Analysis The details of Apple's patent offensive are now public, and it's clear that while HTC is the target, it's Google's Android that has got Cupertino so annoyed.
The patents on which Apple is claiming infringement include obvious things such as the use of a gesture to unlock and rotate the screen based on device orientation, but they also cover deeper concepts such as thread-to-thread communication and interactions between an object-orientated GUI and a procedurally developed OS.
The case has been filed in Delaware, and with the US International Trade Commission (ITC); the latter in the hope of getting a ban on US imports of infringing equipment. The filings don't cover the same portfolio: nine patents are referenced in the Delaware filing, while ten different patents are cited in the submission to the ITC. But if even a few of the patents are upheld, then the way that non-Apple users interact with their phones is going to have to change, with computer users following soon afterwards.
The ITC filing starts out with a page saying how wonderful Apple is - backed up with three later pages explaining what a great American company Apple is - which is contrasted with a single paragraph describing HTC as a manufacturer, importer and seller of mobile communications devices: setting the stage for our plucky American innovator to be ambushed from abroad.
We then get down to the patents, and the attested infringements. Many of these are software processes, and thus only infringed when someone runs the software. That (arguably) clears Google, even HTC is accused of "inducing the infringement of these patents by end users of their products", though HTC's sale of devices loaded with patent-infringing software (Android) implicates the company.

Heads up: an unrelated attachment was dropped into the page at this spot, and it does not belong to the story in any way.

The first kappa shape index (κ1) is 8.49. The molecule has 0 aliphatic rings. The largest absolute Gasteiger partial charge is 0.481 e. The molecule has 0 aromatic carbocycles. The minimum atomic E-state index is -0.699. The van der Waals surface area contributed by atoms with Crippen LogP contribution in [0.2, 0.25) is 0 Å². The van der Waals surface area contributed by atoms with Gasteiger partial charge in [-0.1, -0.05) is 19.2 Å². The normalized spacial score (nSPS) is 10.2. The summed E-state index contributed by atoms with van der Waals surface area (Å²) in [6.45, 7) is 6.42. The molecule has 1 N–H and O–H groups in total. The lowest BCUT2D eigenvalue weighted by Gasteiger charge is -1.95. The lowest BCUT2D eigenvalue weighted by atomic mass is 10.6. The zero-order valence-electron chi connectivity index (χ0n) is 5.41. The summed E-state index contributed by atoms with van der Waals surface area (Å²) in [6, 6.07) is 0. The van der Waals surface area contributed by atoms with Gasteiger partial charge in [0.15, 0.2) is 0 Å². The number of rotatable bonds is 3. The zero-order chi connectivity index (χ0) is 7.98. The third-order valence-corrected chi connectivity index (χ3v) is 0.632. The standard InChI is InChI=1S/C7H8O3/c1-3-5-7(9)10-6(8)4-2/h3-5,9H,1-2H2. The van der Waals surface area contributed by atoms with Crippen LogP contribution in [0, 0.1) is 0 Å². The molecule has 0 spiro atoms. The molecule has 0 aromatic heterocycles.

The patents themselves cover the use of a proxy object to communicate between threads, enabling an object-orientated GUI to access OS resources even if the OS isn't OO, packaging a media object with a URL of the codec needed to play it back and even detecting a phone number in an email (or elsewhere) so the user can tap it to dial.
Some of these patents are pretty old: that last example dates from 1996 and will expire in another six years, while the following only has another four years to run but would seem, at a glance, to cover any event-driving environment at all:
A system in which a software module called an event consumer can indicate an interest in receiving notifications about a specific set of events, and it provides an architecture for efficiently providing notifications to the [event] consumer
Given that most of the patents cover processes used by software, one might hope that Europe would be outside their influence, but the experts tell us that this isn't the case: if the patent makes the computer do something it couldn't do before, then the patent can be just as valid on this side of the pond.
The Delaware filing is a little more clear-cut: patents covering such things as the use of a gesture (such as sliding a finger) to unlock the handset, smooth animations between user screens, stepping down the power on a "digital camera device" and sensing the orientation of the device. There are some more technical ones covering an OO graphics library and improved signal processing, and all of them are pretty technical in their details.